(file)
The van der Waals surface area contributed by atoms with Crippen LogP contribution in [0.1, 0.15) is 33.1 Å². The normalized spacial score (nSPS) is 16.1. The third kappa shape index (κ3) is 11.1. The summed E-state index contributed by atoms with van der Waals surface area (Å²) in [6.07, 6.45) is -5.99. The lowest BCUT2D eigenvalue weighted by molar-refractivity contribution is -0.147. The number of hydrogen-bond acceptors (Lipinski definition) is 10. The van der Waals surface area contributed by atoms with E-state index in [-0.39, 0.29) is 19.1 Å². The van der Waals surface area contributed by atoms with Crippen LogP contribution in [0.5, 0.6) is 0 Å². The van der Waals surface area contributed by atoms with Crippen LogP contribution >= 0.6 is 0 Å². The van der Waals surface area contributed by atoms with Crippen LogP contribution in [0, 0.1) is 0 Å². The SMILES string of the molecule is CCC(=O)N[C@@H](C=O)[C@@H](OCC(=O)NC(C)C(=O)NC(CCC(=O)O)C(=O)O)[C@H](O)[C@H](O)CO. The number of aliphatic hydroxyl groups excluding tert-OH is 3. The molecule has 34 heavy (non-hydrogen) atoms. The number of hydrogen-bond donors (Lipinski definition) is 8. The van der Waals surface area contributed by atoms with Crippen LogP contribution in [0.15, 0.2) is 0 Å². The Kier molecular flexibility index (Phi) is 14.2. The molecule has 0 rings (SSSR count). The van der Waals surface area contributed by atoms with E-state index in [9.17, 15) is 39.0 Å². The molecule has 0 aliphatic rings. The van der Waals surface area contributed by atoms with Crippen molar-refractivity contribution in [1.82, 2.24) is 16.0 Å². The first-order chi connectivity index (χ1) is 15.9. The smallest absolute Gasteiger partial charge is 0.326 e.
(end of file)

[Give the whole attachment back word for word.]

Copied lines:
The van der Waals surface area contributed by atoms with Crippen LogP contribution in [0.1, 0.15) is 33.1 Å². The normalized spacial score (nSPS) is 16.1. The third kappa shape index (κ3) is 11.1. The summed E-state index contributed by atoms with van der Waals surface area (Å²) in [6.07, 6.45) is -5.99. The lowest BCUT2D eigenvalue weighted by molar-refractivity contribution is -0.147. The number of hydrogen-bond acceptors (Lipinski definition) is 10. The van der Waals surface area contributed by atoms with E-state index in [-0.39, 0.29) is 19.1 Å². The van der Waals surface area contributed by atoms with Crippen LogP contribution in [0.5, 0.6) is 0 Å². The van der Waals surface area contributed by atoms with Crippen LogP contribution >= 0.6 is 0 Å². The van der Waals surface area contributed by atoms with Crippen LogP contribution in [0, 0.1) is 0 Å². The SMILES string of the molecule is CCC(=O)N[C@@H](C=O)[C@@H](OCC(=O)NC(C)C(=O)NC(CCC(=O)O)C(=O)O)[C@H](O)[C@H](O)CO. The number of aliphatic hydroxyl groups excluding tert-OH is 3. The molecule has 34 heavy (non-hydrogen) atoms. The number of hydrogen-bond donors (Lipinski definition) is 8. The van der Waals surface area contributed by atoms with Crippen LogP contribution in [0.15, 0.2) is 0 Å². The Kier molecular flexibility index (Phi) is 14.2. The molecule has 0 rings (SSSR count). The van der Waals surface area contributed by atoms with E-state index in [9.17, 15) is 39.0 Å². The molecule has 0 aliphatic rings. The van der Waals surface area contributed by atoms with Crippen molar-refractivity contribution in [1.82, 2.24) is 16.0 Å². The first-order chi connectivity index (χ1) is 15.9. The smallest absolute Gasteiger partial charge is 0.326 e.